The appointment of Keith Windschuttle to the ABC Board has certainly ruffled feathers - more so, it seems than the previous appointments of Janet Albrechtsen and Ron Brunton. But what’s been downplayed in commentary - whether negative or positive - is the propriety of using board appointments to push a particular political view held by the government.
Mark Colvin, for instance, interviewing Minister Coonan on ABC National, seemed to suggest that “wet conservatives” would be acceptable. The paucity of debate on the appropriate governance of the ABC reflects a climate whereby the government is thought of as the “owner” or the “100 per cent shareholder” rather than a trustee of the public aims and public interest inherent in the nature of the ABC.
This thinking is not confined to the ABC. Criticism of Robert Gerard’s appointment to the Reserve Bank of Australia (RBA) Board and the muted criticism of Peter Hurley’s simultaneous appointment to the ABC Board have revolved around their status as high profile Liberal Party donors rather than their ability to contribute to the public aims of these two organisations.
Underlying this phenomenon is a broad acceptance of privatisation, in terms of how debates are framed, if not in terms of public support. This is perhaps best reflected in the way Telstra is discussed. The government contemplates putting part of its shareholding in its Future Fund if a good price cannot be obtained for the third tranche of Telstra shares. There has been little or no discussion of the appropriateness of the Future Fund holding shares on behalf of the government (though at arms length) and what influence the Fund managers would exert on Telstra’s governance.
Similarly, the government is caught between a rock and a hard place when seeking to bend Telstra to its political will. Legislated community obligations are apparently not robust enough, and there are frequently moves (often in reaction to National Party pressure) to circumscribe how Telstra can run its business. One of the most striking examples has been the direct influence of the minister in stipulating the process and the scope of the review of public pay phones.
We often hear from the government that there is a conflict of interest between its role as regulator of Telstra and its interest in getting the best possible price for the T3 sale. There’s truth in this, but again the way the debate is couched is significant. Stories in the financial press, and the rhetoric of Treasurer Peter Costello, refer to the return the government will get on its holding, forgetful of the fact that the government doesn’t own Telstra shares because it is an investor, but because of the legacy of public ownership of a public corporation.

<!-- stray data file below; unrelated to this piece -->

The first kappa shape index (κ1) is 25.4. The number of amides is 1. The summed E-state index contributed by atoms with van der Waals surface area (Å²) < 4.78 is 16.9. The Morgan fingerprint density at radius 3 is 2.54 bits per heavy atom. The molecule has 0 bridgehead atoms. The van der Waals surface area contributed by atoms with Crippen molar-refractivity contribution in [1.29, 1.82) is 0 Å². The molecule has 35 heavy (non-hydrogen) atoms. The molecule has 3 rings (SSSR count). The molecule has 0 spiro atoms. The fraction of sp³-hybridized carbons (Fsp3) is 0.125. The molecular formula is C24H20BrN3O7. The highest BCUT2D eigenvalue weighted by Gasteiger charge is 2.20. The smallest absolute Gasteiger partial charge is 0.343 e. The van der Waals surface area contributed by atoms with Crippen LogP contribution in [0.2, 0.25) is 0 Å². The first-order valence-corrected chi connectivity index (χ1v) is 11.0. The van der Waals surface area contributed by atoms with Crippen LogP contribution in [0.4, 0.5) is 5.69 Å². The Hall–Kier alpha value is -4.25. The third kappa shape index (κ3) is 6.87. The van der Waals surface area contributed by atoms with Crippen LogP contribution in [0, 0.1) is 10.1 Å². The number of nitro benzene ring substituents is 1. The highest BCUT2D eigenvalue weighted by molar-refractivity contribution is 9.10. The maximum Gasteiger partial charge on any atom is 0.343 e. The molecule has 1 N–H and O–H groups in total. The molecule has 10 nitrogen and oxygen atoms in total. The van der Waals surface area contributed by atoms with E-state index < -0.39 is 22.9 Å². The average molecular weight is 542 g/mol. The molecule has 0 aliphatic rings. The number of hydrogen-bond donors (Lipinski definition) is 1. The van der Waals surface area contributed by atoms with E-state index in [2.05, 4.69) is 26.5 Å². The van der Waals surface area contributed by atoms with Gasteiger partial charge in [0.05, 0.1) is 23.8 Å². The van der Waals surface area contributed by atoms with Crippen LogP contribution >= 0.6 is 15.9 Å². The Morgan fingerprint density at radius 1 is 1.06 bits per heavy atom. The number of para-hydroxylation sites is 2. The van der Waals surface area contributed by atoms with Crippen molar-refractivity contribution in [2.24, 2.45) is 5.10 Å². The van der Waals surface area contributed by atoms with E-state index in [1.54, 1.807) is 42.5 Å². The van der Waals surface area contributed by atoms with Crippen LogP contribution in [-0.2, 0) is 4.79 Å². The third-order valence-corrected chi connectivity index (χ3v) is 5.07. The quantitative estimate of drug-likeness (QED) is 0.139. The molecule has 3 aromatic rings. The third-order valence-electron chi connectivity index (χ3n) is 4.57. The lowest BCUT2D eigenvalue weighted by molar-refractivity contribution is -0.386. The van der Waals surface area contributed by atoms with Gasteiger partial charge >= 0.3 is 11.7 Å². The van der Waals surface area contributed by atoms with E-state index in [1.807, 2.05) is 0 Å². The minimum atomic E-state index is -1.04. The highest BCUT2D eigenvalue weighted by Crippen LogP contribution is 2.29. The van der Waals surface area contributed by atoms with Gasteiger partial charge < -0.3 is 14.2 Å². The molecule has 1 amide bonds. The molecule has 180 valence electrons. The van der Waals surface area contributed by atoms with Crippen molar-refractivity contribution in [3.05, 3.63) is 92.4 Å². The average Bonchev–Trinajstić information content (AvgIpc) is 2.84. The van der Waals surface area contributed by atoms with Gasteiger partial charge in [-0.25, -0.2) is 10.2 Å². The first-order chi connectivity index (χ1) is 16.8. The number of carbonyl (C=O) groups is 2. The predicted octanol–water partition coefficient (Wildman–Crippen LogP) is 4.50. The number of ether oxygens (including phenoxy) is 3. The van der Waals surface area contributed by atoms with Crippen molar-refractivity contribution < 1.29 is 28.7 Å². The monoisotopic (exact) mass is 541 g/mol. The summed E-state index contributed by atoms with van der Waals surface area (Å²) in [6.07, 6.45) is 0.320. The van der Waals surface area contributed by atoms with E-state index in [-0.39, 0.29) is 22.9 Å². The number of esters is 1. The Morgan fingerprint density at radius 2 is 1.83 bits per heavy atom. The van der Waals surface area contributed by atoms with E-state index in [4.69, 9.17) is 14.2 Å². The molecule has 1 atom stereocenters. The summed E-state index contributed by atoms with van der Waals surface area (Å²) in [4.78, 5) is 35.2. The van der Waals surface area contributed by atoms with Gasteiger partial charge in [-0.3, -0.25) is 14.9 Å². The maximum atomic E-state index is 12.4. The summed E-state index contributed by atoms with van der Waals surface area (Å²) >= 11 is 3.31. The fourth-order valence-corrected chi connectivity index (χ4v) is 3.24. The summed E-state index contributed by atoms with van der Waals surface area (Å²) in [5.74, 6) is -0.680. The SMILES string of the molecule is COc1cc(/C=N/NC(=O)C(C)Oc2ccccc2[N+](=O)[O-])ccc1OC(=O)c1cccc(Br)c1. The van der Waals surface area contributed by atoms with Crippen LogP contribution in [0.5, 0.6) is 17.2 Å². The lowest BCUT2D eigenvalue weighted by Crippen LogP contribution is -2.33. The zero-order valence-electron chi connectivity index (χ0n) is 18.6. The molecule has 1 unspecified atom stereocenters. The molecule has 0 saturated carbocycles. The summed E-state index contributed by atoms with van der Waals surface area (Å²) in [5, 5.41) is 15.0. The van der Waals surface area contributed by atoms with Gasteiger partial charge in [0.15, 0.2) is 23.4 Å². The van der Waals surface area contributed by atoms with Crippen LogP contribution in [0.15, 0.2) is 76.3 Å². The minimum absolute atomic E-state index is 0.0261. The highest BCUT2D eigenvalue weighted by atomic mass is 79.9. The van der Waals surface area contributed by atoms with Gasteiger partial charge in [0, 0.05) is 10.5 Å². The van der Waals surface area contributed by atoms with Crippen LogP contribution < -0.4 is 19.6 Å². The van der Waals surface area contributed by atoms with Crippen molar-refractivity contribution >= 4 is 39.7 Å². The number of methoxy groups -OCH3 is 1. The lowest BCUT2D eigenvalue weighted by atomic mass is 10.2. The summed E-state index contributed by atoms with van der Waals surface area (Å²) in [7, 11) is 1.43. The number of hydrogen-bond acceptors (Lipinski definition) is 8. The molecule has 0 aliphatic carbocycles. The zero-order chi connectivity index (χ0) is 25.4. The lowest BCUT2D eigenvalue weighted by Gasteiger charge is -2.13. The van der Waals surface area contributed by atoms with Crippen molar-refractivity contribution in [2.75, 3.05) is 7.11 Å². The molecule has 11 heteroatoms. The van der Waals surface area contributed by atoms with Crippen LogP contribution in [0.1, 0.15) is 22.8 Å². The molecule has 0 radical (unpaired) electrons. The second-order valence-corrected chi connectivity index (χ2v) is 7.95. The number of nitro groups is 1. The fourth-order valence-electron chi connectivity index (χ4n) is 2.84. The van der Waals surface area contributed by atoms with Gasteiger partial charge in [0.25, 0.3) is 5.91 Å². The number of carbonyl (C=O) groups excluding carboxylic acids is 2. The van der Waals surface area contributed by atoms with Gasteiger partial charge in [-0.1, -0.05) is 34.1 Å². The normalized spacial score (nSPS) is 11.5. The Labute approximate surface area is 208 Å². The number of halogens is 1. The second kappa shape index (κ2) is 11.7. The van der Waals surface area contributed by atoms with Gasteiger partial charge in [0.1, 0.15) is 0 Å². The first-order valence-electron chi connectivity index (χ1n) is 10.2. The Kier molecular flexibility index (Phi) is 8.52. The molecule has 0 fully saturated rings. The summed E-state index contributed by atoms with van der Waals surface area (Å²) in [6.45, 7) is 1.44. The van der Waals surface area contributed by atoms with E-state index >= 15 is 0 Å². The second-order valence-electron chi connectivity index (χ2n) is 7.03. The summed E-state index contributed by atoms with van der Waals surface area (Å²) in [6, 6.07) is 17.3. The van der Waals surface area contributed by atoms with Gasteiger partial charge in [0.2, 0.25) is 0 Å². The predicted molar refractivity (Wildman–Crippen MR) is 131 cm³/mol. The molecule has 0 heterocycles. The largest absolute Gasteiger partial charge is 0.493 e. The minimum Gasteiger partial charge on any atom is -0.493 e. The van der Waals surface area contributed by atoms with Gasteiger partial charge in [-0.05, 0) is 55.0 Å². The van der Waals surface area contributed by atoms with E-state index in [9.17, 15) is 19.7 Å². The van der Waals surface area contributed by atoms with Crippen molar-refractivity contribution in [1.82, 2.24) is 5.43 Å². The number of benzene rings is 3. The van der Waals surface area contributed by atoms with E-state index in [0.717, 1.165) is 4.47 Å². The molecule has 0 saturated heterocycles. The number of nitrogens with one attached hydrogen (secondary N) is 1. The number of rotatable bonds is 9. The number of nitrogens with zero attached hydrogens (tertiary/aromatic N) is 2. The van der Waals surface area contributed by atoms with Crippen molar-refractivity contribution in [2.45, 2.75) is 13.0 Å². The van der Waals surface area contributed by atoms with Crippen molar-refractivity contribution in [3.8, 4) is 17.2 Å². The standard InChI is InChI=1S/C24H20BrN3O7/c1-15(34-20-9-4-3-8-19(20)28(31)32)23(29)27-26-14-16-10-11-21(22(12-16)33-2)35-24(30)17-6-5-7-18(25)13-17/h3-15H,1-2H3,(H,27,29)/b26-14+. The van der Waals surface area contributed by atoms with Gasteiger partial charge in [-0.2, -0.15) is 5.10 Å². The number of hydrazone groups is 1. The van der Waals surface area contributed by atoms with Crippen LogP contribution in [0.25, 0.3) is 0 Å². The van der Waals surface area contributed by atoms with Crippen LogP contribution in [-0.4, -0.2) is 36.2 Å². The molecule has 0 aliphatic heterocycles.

The debate over the Future Fund proceeds on a parallel track - the government is urged to set the criteria for investment to maximise its return. And Costello talks of the “balance sheet” of the government when claiming that it’s debt free.
The language and metaphors used here are significant. We’re being incited to think of the government not as a sovereign and democratic executive, but rather as some sort of glorified fund manager, whose eye is always on its bottom line.
Privatisation and corporatisation have given us “shareholding ministers”. Peter Beattie’s Queensland Rail announces that it has to operate outside of Queensland to make it competitive. We’ve completely lost the sense of the public reasons why certain corporations were in state ownership to start off with. We need some new thinking on exactly what purpose public investment in corporations serves. That is, what public purpose.
Lindsay Tanner is one of the few to have thought this through - with his excellent suggestion that the Telstra network be in public hands (allowing investment in public goods - fast broadband, new technologies) and that the retail arm of Telstra compete on a truly level playing field with other telcos. Such a proposal would avoid the confused mess we are currently in, with the government alternately thinking as a shareholder seeking to maximise its return, and sometimes applying pressure as an owner to maximise short-term political gain.
A renewed sense of the public purposes of public corporations is needed, and a consequent reform of their governance structures. We need to get away from the view that the government “owns” the ABC and therefore has the right to see its views represented on the board.
Rather, the ABC should be thought of in terms of its public role which transcends either the narrow political or financial interests of the government of the day. The ALP could do the public a great service by rethinking these issues and proposing a merit-based appointments process for the ABC Board, with transparency and bipartisanship built in. In an era of privatisation, we need to rethink what is private and what is public and to demand that the government act in the public interest rather than as if it were just another shareholder on its own account.
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